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WSC Women’s 30k Recap

Finally, someone manages to beat Marit Bjørgen. If I’d had to pick who was most likely to pull it off, I actually would have bet on either Justyna Kowalczyk or Therese Johaug. Kowlaczyk is probably the consensus choice, but based on some of the commentary I’ve read so far, I feel like I’m less surprised that it turned out to be Johaug than some others seem to be. Sure, she’s young, but when I look at who in the women’s field has put in some supremely impressive race efforts this season, both Kowalczyk and Johaug have maxed out at roughly the same level. It’s just that Bjørgen has practically lived at that extreme.

Anyway, here’s a look at the top women (click through for full version):

Saturday’s result is highlighted with the blue circled. I’m measuring performance using standardized percent back from the median skier, adjusted slightly for differences between mass start and interval formats.

As you can see, Johaug’s race was the best of her career by a comfortable margin, but she’s clearly approached this level of performance on a few occasions this season. Several people have asked how this ranks overall. By this measure, Johaug’s race was 2.76 standard deviations better than a ‘typical’ percent back from the median. There are only 76 race efforts in major races since 1992 that are better, including men or women.

Now, that might actually seem low to some people, which is understandable. What’s hurting her is (a) the women’s field is actually a little less prone to extreme performances and (b) it happened in a 30k. Even using percent back doesn’t completely remove differences in race length. The reason probably revolves around psychology and race tactics. In long races, once you have a large gap (1-2 minutes) there’s little incentive to try to increase that margin. Similarly, a lot of racers, once their behind by that much, will stop trying to pursue the leader and simply ‘race for second’. In shorter races, which tend to be interval starts, racers have less reliable information about their position, so even if someone is told they were up by 30 seconds in a 10k, with 1k to go, they aren’t as likely to ease up for the remainder. The result is that long races can see big gaps appear, but they aren’t quite as proportionally large as what we see in shorter races.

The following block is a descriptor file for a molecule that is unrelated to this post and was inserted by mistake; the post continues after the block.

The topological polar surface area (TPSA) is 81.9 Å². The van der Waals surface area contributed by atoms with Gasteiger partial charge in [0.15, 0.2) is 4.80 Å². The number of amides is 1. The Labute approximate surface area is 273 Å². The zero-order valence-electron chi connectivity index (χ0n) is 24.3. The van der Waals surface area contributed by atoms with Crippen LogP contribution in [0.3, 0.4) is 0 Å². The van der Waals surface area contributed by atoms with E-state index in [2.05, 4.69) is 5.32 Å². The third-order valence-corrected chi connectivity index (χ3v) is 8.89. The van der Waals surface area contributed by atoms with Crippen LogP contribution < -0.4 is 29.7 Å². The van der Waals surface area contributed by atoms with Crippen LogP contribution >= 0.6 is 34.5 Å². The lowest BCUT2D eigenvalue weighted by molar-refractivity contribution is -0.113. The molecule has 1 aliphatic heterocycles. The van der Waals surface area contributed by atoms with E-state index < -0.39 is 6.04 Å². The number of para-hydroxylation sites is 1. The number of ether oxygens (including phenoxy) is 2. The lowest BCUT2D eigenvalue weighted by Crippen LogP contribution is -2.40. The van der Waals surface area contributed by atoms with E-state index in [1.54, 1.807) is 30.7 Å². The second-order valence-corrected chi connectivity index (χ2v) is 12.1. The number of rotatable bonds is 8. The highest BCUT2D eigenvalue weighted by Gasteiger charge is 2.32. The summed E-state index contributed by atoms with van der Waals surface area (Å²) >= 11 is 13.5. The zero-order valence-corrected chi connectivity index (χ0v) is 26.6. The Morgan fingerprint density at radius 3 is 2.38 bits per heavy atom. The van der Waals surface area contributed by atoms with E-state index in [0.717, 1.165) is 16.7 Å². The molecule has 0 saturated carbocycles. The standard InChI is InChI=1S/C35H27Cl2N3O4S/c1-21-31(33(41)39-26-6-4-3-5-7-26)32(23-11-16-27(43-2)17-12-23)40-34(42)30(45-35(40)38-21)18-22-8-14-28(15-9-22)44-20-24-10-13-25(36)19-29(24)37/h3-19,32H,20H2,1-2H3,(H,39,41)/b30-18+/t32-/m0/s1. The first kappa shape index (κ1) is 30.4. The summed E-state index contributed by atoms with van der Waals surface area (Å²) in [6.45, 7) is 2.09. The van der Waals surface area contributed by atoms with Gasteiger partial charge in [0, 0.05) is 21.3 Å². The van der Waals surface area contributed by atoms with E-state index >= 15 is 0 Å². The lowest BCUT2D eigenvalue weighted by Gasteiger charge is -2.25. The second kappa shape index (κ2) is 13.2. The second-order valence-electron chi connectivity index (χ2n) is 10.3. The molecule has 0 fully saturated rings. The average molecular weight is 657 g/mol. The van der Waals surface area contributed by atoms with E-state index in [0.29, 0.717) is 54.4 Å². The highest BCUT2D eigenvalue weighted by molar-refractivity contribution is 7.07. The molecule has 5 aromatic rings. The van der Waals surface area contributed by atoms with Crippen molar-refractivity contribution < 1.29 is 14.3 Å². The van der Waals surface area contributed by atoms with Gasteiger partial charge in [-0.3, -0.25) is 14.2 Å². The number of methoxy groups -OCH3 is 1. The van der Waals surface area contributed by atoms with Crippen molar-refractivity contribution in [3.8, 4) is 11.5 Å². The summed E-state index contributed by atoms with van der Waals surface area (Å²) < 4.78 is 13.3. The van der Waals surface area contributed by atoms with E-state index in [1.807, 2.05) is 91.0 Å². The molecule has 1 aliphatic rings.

There are simple ways to remedy this. If we look only at women, Johaug’s race was the 19th best (i.e. most extreme) all time, and if we reduce down to only women’s 30k’s, it’s the 2nd most extreme (losing out to Julia Tchepalova, 3-20-1999). So that’s probably a somewhat better indication of how impressive that race was.

As for the Americans:

Solid races all around, although nothing outside the realm of what we’ve seen from each of them before. I’m very glad that Morgan Arritola finally got a decent result in during the Championships; her season has really been a struggle, it seems. Personally, while I’m happy to see all four Americans in the top 25, I wouldn’t get carried away. Doing it once is great, but as you can see from this graph, we’re a long way from having this kind of day on a regular basis.

For completion, here are the two Canadians:

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  1. […] looked at some brief recaps for some of these races, including the men’s 50km, the women’s 30km, the men’s and women’s biathlon sprint, the men’s and women’s […]

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